The assessment of pain and suffering damages is different for each claim because the circumstances of each injury victim from before the accident will vary, and injuries impact everyone differently.
Physical injuries often take away from a person’s ability to do or enjoy what they did before the accident. People may not be able to continue to work in their career or they may have trouble engaging in activities with their children or have difficulty participating in hobbies and doing things they are passionate about, etc. Some injury victims lose their abilities completely, but most people end up pushing through pain to do the things they need to do and used to love to do, usually with much less frequency than before. These impacts fall under the umbrella of “pain and suffering.”
Administrators at nursing homes and assisted living facilities owe a duty of care to their residents. This duty of care includes acting quickly and taking reasonable steps to prevent the spread of COVID-19, such as:
Breonna Taylor, a 26-year-old woman from Louisville, Kentucky, was shot to death by police shortly after midnight on March 13, 2020, in the apartment she shared with her boyfriend, Kenneth Walker. The police had a no-knock warrant and entered with a battering ram to search for evidence of drug dealing; none was found. A Kentucky grand jury indicted former detective of the Louisville Police Department, Brett Hankison, on charges of reckless endangerment for his role in the raid. No charges were filed against Jonathan Mattingly and Myles Cosgrove, the two officers who fired shots inside the apartment. This has spurred a nationwide discussion of the use of no-knock warrants—and reforms that might prevent unnecessary death and injury in the future. (more…)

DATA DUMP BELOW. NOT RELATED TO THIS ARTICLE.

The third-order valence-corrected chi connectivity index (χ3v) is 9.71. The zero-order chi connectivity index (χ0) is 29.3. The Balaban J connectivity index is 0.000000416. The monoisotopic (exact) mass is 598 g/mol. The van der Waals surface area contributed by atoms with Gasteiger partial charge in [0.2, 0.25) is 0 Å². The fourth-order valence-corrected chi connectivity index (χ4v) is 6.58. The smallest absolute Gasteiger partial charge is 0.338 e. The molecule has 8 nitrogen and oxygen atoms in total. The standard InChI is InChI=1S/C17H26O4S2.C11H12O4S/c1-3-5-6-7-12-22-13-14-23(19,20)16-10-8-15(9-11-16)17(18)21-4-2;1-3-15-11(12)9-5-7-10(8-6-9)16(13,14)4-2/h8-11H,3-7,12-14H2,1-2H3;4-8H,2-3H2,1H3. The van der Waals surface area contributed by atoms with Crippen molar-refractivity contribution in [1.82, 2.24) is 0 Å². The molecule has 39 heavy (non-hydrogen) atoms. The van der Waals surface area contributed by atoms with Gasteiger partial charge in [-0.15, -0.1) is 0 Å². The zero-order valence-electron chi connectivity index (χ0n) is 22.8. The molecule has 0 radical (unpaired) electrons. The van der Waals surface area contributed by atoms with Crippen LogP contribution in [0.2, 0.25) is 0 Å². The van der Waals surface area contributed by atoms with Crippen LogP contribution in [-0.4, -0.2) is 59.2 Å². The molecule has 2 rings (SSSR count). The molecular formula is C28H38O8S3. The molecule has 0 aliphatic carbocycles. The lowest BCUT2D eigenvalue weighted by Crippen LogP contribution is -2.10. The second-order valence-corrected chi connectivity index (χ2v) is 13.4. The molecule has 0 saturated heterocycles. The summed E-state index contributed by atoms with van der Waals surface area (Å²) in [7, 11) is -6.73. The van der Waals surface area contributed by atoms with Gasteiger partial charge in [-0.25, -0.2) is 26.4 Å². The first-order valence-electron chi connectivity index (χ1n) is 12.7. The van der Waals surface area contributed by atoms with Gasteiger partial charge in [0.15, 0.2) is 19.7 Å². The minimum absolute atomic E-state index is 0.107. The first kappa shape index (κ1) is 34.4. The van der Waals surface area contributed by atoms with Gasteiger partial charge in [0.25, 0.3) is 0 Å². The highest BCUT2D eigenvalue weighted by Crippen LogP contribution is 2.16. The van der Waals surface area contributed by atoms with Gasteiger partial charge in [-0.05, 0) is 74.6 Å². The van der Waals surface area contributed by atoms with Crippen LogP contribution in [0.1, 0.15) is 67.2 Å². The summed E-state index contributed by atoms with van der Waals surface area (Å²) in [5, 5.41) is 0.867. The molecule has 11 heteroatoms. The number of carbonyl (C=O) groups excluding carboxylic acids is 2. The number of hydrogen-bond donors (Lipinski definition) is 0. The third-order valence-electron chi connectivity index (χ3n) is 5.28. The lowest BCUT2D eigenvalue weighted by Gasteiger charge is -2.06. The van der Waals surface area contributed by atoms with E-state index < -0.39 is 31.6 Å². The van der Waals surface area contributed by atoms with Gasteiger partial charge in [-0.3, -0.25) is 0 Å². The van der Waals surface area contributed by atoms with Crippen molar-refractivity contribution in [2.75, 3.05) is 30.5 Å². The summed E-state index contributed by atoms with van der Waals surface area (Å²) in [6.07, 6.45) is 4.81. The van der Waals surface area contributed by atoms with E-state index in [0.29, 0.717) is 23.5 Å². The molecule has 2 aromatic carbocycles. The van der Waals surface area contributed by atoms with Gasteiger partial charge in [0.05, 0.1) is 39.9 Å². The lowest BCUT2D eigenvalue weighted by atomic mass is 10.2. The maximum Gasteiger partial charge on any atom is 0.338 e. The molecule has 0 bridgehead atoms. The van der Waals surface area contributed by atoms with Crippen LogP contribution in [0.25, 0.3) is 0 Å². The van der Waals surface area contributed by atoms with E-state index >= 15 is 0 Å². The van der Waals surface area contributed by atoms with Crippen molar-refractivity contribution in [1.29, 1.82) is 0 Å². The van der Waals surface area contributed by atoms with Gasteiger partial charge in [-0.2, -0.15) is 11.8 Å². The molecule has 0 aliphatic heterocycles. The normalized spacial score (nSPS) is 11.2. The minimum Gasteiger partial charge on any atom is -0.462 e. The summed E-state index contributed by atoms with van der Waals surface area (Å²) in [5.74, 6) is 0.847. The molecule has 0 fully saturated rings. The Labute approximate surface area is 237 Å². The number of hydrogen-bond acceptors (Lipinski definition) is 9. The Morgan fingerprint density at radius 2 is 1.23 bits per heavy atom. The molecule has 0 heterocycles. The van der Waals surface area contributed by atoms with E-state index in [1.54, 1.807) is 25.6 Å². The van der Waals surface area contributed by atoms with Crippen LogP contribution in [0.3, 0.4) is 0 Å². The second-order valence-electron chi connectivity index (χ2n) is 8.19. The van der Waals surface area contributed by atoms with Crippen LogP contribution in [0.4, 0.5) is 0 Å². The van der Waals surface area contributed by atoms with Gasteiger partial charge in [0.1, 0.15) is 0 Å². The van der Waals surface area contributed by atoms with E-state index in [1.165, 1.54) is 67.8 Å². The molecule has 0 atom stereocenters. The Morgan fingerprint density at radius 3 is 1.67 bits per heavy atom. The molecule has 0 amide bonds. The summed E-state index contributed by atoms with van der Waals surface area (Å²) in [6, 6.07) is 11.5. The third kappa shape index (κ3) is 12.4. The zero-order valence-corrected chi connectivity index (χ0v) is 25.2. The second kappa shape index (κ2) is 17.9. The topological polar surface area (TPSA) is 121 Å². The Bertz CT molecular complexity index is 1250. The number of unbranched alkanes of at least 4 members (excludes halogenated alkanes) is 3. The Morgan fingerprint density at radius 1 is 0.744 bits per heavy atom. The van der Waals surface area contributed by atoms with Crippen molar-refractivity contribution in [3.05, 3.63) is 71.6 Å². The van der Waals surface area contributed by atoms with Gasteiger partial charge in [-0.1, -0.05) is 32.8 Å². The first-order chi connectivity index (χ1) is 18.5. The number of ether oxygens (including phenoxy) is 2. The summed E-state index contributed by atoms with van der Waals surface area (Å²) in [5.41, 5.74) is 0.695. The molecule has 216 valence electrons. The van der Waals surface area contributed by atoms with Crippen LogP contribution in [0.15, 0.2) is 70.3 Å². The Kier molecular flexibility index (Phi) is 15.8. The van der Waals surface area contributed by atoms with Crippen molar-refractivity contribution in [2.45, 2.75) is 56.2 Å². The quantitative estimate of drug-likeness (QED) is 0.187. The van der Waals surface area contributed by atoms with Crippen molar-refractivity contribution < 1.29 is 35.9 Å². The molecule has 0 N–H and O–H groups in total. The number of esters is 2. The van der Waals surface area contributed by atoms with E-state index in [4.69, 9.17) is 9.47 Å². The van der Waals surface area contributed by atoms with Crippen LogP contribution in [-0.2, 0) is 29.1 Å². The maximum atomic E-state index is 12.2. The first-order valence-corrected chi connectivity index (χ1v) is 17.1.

Carol Stream police Sgt. Brian Cluever pulls over a motorist in
Carol Stream on Dec. 7, 2017. (Antonio Perez / Chicago Tribune)
With the legalization of medicinal marijuana in 33 states (plus D.C.) and 11 states (plus D.C.) where recreational marijuana is legal, it has become necessary for police to be able to evaluate individuals based on suspicion of impaired driving due to drug use. A Drug recognition expert or drug recognition evaluator (DRE) is a police officer trained to recognize impairment in drivers under the influence of drugs other than, or in addition to, alcohol.
The Los Angeles Police Department originated the program in the early 1970s, when LAPD officers noticed that many of the individuals arrested for driving under the influence (DUI) had very low or zero alcohol concentrations. The officers reasonably suspected that the arrestees were under the influence of drugs but lacked the knowledge and skills to support their suspicions. In response, two LAPD sergeants collaborated with various medical doctors, research psychologists, and other medical professionals to develop a simple, standardized procedure for recognizing drug influence and impairment. Their efforts culminated in the development of a multi-step protocol and the first DRE program. The LAPD formally recognized the program in 1979.
The LAPD DRE program attracted NHTSA’s attention in the early 1980s. The two agencies collaborated to develop a standardized DRE protocol, which led to the development of the DEC Program. During the ensuing years, NHTSA and various other agencies and research groups examined the DEC Program. Their studies demonstrated that a properly trained DRE can successfully identify drug impairment and accurately determine the category of drugs causing such impairment.